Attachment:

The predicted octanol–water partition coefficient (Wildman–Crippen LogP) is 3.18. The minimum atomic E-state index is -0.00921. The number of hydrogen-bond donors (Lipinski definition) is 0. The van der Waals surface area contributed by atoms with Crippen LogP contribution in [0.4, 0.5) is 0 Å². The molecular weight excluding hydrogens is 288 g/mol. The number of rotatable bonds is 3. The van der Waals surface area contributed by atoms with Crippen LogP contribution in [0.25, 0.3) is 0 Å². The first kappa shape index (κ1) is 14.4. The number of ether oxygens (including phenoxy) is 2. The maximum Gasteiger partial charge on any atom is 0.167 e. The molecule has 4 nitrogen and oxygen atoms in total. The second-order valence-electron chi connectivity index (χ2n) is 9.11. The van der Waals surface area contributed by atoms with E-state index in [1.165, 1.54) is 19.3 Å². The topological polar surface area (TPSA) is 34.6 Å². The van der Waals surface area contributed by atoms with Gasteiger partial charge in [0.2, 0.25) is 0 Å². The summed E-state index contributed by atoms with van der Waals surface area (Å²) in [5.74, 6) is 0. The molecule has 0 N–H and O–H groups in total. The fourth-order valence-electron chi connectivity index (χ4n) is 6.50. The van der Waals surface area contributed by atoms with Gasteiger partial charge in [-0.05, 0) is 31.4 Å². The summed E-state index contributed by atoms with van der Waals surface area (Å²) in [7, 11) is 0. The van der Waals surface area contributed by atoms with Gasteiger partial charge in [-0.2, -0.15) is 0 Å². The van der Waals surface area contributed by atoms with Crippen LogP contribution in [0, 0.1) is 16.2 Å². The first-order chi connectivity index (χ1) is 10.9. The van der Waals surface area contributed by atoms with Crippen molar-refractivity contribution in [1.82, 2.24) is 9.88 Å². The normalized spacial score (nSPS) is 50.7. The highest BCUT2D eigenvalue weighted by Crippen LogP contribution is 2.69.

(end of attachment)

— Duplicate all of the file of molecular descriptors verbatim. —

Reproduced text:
The predicted octanol–water partition coefficient (Wildman–Crippen LogP) is 3.18. The minimum atomic E-state index is -0.00921. The number of hydrogen-bond donors (Lipinski definition) is 0. The van der Waals surface area contributed by atoms with Crippen LogP contribution in [0.4, 0.5) is 0 Å². The molecular weight excluding hydrogens is 288 g/mol. The number of rotatable bonds is 3. The van der Waals surface area contributed by atoms with Crippen LogP contribution in [0.25, 0.3) is 0 Å². The first kappa shape index (κ1) is 14.4. The number of ether oxygens (including phenoxy) is 2. The maximum Gasteiger partial charge on any atom is 0.167 e. The molecule has 4 nitrogen and oxygen atoms in total. The second-order valence-electron chi connectivity index (χ2n) is 9.11. The van der Waals surface area contributed by atoms with E-state index in [1.165, 1.54) is 19.3 Å². The topological polar surface area (TPSA) is 34.6 Å². The van der Waals surface area contributed by atoms with Gasteiger partial charge in [0.2, 0.25) is 0 Å². The summed E-state index contributed by atoms with van der Waals surface area (Å²) in [5.74, 6) is 0. The molecule has 0 N–H and O–H groups in total. The fourth-order valence-electron chi connectivity index (χ4n) is 6.50. The van der Waals surface area contributed by atoms with Gasteiger partial charge in [-0.05, 0) is 31.4 Å². The summed E-state index contributed by atoms with van der Waals surface area (Å²) in [7, 11) is 0. The van der Waals surface area contributed by atoms with Gasteiger partial charge in [-0.2, -0.15) is 0 Å². The van der Waals surface area contributed by atoms with Crippen LogP contribution in [0, 0.1) is 16.2 Å². The first-order chi connectivity index (χ1) is 10.9. The van der Waals surface area contributed by atoms with Crippen molar-refractivity contribution in [1.82, 2.24) is 9.88 Å². The normalized spacial score (nSPS) is 50.7. The highest BCUT2D eigenvalue weighted by Crippen LogP contribution is 2.69.